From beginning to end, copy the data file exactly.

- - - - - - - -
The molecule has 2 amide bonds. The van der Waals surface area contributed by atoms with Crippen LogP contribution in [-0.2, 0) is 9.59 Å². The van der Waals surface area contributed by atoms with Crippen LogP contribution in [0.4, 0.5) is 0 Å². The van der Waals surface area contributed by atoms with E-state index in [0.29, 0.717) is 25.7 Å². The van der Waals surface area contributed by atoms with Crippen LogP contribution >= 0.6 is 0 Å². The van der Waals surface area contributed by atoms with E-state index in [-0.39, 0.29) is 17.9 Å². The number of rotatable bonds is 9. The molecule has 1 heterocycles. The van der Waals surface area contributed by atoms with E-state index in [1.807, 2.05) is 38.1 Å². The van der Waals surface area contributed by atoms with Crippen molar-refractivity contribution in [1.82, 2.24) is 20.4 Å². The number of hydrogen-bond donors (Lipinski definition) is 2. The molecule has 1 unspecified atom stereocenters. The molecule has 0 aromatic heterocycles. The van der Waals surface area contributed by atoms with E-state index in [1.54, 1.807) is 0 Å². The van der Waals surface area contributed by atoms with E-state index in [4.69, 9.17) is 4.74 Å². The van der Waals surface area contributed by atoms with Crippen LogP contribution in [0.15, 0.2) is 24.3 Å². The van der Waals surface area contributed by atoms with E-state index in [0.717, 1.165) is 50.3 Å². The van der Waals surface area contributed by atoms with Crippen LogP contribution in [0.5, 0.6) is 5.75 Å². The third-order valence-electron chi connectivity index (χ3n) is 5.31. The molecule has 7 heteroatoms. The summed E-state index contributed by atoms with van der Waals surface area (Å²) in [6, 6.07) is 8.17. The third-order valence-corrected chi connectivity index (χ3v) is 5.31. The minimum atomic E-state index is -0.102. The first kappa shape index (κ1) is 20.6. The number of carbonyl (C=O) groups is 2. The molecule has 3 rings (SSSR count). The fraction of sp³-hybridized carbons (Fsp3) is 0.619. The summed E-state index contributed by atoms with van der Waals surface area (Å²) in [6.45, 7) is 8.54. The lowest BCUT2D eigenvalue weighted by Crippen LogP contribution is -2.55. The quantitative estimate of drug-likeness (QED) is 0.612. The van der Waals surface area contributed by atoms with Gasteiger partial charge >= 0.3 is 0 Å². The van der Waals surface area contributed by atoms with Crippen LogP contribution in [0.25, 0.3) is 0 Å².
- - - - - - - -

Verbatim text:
The molecule has 2 amide bonds. The van der Waals surface area contributed by atoms with Crippen LogP contribution in [-0.2, 0) is 9.59 Å². The van der Waals surface area contributed by atoms with Crippen LogP contribution in [0.4, 0.5) is 0 Å². The van der Waals surface area contributed by atoms with E-state index in [0.29, 0.717) is 25.7 Å². The van der Waals surface area contributed by atoms with Crippen LogP contribution >= 0.6 is 0 Å². The van der Waals surface area contributed by atoms with E-state index in [-0.39, 0.29) is 17.9 Å². The number of rotatable bonds is 9. The molecule has 1 heterocycles. The van der Waals surface area contributed by atoms with E-state index in [1.807, 2.05) is 38.1 Å². The van der Waals surface area contributed by atoms with Crippen molar-refractivity contribution in [1.82, 2.24) is 20.4 Å². The number of hydrogen-bond donors (Lipinski definition) is 2. The molecule has 1 unspecified atom stereocenters. The molecule has 0 aromatic heterocycles. The van der Waals surface area contributed by atoms with E-state index in [1.54, 1.807) is 0 Å². The van der Waals surface area contributed by atoms with E-state index in [4.69, 9.17) is 4.74 Å². The van der Waals surface area contributed by atoms with Crippen LogP contribution in [0.15, 0.2) is 24.3 Å². The van der Waals surface area contributed by atoms with E-state index in [0.717, 1.165) is 50.3 Å². The van der Waals surface area contributed by atoms with Crippen LogP contribution in [0.5, 0.6) is 5.75 Å². The third-order valence-electron chi connectivity index (χ3n) is 5.31. The molecule has 7 heteroatoms. The summed E-state index contributed by atoms with van der Waals surface area (Å²) in [6, 6.07) is 8.17. The third-order valence-corrected chi connectivity index (χ3v) is 5.31. The minimum atomic E-state index is -0.102. The first kappa shape index (κ1) is 20.6. The number of carbonyl (C=O) groups is 2. The molecule has 3 rings (SSSR count). The fraction of sp³-hybridized carbons (Fsp3) is 0.619. The summed E-state index contributed by atoms with van der Waals surface area (Å²) in [6.45, 7) is 8.54. The lowest BCUT2D eigenvalue weighted by Crippen LogP contribution is -2.55. The quantitative estimate of drug-likeness (QED) is 0.612. The van der Waals surface area contributed by atoms with Gasteiger partial charge >= 0.3 is 0 Å². The van der Waals surface area contributed by atoms with Crippen LogP contribution in [0.25, 0.3) is 0 Å².